Believe it or not, dear Medium reader, not everyone is on Twitter. Not too long ago, a friend asked me what Twitter is all about, and whether it’s worth joining. I told him that if Facebook and Reddit already cause enough unproductive anxiety, it’s best to avoid the Twitterverse.
On a vacation over Thanksgiving weekend, I tried to disconnect from the online world. That meant deleting Slack and Twitter from my phone (I had already uninstalled Facebook long ago), and removing my work Gmail — lest I felt the temptation to check these apps. I was not 100% successful in detaching myself completely, but it was a refreshing, uplifting and energizing exercise. I found myself excited, again, about the everyday humdrum course of human life.
However, in an age of FOMO and daily reasons to be outraged, what upset me most after I returned from the trip and to social media was rather surprising. In a span of three days, the New York Times ran profiles of Ben Shapiro, a conservative “provocative ‘gladiator’,” and a white nationalist Nazi sympathizer.
No, I was not angered by those pieces. To the contrary, actually.
I am not the biggest fan of the NYTimes. I only subscribe because many of my peers like to reference it in professional and casual conversations. (“Did you read that?”) I find that The Gray Lady often plays catch-up to other outlets like The Washington Post when it comes to reporting on news that really matter (including the very niche education technology beat. I work at EdSurge so yes, I’m biased).
Yet I found myself aligning with — even perhaps defending — the NYTimes, against many of the acrimonious reactions to the pieces, particularly those that charged it with “normalizing” and celebrating these individuals. It seems like we’re in an age where the mere act of reporting about someone is interpreted as a wholesale legitimization and justification of their character and beliefs.
Before you go on, please read those two stories if you haven’t already.
For the record, I find the views espoused by Ben Shapiro and Tony Hovater morally reprehensible, and you may too (since you likely found this post thanks to social media algorithms that surface posts from people of similar beliefs). But guess what? They, and many others, are people with whom we share a flag, national anthem and citizenship status. Nazi sympathizers shop at Target and enjoy Seinfeld, too.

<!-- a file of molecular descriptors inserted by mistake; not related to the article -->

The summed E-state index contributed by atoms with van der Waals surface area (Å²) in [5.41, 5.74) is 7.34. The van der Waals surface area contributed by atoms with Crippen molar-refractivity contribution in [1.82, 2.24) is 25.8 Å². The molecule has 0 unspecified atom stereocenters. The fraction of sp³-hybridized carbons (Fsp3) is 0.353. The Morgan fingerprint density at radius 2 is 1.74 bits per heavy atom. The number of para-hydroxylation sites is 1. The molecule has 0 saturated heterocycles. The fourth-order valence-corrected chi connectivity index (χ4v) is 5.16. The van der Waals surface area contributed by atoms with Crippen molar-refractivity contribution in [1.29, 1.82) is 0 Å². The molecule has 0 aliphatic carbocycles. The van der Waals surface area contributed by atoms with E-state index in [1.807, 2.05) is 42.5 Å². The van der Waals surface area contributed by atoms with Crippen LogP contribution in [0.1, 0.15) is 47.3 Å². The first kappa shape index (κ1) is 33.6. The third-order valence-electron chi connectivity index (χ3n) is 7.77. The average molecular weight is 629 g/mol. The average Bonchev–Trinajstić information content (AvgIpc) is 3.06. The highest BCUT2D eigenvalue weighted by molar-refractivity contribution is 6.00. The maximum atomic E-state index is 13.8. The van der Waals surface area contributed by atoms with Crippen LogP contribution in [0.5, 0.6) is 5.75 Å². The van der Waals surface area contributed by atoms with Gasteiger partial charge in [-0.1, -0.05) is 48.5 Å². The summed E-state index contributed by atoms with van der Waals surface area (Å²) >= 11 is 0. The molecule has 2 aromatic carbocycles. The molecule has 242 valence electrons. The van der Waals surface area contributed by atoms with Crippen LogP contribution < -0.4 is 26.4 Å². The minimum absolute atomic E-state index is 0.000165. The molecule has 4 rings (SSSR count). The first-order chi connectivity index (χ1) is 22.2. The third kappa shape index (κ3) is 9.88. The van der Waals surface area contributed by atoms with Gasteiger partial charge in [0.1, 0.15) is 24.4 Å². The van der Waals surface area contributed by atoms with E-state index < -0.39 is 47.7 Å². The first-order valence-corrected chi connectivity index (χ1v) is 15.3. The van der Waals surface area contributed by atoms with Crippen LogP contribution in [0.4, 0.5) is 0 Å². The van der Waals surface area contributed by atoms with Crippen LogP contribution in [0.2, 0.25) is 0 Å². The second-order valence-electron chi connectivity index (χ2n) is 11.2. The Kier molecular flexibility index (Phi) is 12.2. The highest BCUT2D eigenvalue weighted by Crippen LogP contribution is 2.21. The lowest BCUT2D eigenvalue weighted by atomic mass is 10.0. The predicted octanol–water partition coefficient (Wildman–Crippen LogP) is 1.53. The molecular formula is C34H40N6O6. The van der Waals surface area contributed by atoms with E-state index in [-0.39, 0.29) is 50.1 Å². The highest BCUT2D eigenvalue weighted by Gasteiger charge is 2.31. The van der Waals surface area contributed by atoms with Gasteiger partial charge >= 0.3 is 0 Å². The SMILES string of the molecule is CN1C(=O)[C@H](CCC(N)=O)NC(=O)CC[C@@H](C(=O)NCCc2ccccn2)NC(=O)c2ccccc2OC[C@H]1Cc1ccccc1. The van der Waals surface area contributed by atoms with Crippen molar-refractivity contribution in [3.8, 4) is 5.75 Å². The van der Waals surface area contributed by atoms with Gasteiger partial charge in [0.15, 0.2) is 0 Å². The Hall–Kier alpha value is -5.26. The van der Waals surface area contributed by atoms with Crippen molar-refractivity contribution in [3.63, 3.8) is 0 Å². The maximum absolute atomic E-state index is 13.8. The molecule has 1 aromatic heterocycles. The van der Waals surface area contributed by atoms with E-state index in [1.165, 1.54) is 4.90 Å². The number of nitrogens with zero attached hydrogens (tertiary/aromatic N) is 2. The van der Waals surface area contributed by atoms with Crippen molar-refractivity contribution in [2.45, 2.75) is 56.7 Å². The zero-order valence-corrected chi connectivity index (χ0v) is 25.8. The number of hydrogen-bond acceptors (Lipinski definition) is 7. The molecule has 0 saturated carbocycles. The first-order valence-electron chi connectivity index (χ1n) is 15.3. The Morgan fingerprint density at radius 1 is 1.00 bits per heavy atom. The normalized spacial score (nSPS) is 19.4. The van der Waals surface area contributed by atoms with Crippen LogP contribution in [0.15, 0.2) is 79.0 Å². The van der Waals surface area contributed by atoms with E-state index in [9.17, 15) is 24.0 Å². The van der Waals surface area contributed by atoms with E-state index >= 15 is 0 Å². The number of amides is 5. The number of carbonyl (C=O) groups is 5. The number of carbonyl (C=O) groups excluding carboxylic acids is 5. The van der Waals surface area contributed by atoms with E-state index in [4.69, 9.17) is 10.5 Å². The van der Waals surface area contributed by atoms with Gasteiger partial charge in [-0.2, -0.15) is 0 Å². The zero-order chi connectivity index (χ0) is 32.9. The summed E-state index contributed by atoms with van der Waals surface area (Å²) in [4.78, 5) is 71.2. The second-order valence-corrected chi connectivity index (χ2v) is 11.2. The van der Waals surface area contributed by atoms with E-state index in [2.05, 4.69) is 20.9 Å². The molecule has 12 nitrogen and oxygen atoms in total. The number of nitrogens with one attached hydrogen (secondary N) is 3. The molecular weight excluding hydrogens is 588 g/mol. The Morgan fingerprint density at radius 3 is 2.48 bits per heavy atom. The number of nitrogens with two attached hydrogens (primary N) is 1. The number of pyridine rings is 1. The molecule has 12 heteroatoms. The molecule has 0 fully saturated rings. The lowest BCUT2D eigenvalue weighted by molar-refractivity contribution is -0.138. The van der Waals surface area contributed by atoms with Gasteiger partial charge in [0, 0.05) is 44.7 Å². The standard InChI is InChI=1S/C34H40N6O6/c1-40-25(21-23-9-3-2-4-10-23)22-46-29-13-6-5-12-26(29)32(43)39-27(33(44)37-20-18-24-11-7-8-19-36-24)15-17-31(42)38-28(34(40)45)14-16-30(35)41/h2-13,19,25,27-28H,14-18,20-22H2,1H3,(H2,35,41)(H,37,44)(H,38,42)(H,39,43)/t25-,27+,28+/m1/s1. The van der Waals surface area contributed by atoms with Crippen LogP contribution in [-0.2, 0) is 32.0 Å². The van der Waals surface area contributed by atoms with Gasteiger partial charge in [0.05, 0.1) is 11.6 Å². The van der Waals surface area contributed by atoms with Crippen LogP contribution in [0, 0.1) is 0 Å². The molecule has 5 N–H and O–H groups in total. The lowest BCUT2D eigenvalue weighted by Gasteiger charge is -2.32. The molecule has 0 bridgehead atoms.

That may well disappoint us. Yet is it not fascinating, albeit in a terrifying manner, how those who are educated (in Ben Shapiro’s case, from the most prestigious university) come to hold extreme — and dangerous — ideas? After all, if we want to eradicate such beliefs, shouldn’t it be worth trying to understand their chain of logic and rationale, as irrational they may be? If these people are truly the “enemy,” wouldn’t you want to learn about them to best understand how to deconstruct their worldviews?
You and I may definitely not like such people. But we better not ignore them and pretend they don’t exist.
It disappoints me that I felt compelled to write this. Then again, I guess it’s been building up. When I was an undergraduate at UC San Diego, many of my friends would come home after class and immediately turn on MSNBC to watch Rachel Maddow and Keith Olbermann. That habit always rattled me a bit, so, being the contrarian, I would flip on Fox News in my room to try to understand the right-wing, conservative counterargument. During this time, George W. Bush was elected to his second term. Many people were teary and upset, for good reasons. I was also sad, but not surprised.
The more that people take one side, the more I want to understand the other.